Still, he says, they could take their proposals further. “For example, we proposed to allow Medicare beneficiaries to add to Medicare’s fee and pay the market price at walk-in clinics and other commercial outlets where prices are clearly market prices, rather than artifacts dictated by the third-party-payer system. Since the alternatives to walk-in clinics are all more expensive, this change would not only expand options for seniors, it would probably save taxpayers money at the same time.” Read more here:

Back so soon? More than 2,000 hospitals will be penalized by the federal government starting in October because many of their Medicare patients are readmitted soon after discharge, new records show. Together, these hospitals will forfeit about $280 million in Medicare funds over the next year as the government begins a wide-ranging push to start paying health care providers based on the quality of care they provide. The 19 percent (nearly 2 million) Medicare patients who return to the hospital within a month of discharge cost Medicare $17.5 billion in additional hospital bills. A total of 278 hospitals nationally will lose the maximum amount allowed under the health law: 1 percent of their base Medicare reimbursements. (Of 108 hospitals evaluated in Georgia, four received the maximum penalty.) Source: Kaiser Health News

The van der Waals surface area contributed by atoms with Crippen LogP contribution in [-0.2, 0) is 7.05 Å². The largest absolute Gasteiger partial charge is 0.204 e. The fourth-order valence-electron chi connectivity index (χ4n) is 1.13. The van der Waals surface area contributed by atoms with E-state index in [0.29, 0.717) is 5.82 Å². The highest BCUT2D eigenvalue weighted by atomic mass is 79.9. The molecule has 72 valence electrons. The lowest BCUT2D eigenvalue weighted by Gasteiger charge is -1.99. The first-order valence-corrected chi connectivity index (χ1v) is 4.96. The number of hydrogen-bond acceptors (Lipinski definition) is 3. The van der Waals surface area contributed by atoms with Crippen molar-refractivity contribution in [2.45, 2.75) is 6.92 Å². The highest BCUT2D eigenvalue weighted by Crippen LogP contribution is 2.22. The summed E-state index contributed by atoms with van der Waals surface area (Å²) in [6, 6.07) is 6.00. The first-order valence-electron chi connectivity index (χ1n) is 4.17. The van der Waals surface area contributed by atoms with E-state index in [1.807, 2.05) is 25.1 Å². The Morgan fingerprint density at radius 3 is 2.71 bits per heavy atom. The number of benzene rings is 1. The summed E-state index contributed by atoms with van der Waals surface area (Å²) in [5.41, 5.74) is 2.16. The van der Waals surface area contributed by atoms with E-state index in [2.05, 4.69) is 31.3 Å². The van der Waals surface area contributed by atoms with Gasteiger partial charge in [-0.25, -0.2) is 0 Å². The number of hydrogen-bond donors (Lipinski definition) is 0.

Will doctors take Medicaid? About 69 percent of doctors nationally accept new Medicaid patients, but the rate varies widely across the country, according to a study published Monday in the journal Health Affairs. In Georgia, 67.4 percent of doctors accepted new Medicaid patients in 2011. Nationally, 96 percent of physicians accepted new patients in 2011, but rates varied by payment source: 31 percent of physicians were unwilling to accept any new Medicaid patients; 17 percent would not accept new Medicare patients; and 18 percent of physicians would not accept new privately insured patients. Physicians in smaller practices and those in metropolitan areas were less likely than others to accept new Medicaid patients. Higher state Medicaid-to-Medicare fee ratios were correlated with greater acceptance of new Medicaid patients.  The findings serve as a useful baseline from which to measure the anticipated impact of Affordable Care Act provisions, which will boost Medicaid rolls. Source: Kaiser Health News

Quote of Note:

“In medicine … we are trying to deliver a range of services to millions of people at a reasonable cost and with a consistent level of quality. Unlike the Cheesecake Factory, we haven’t figured out how. Our costs are soaring, the service is typically mediocre, and the quality is unreliable.” – Dr. Atul Gawande

“There are people who strictly deprive themselves of each and every eatable, drinkable and smokable which has in any way acquired a shady reputation. They pay this price for health. And health is all they get for it. How strange it is. It is like paying out your whole fortune for a cow that has gone dry.”  – Mark Twain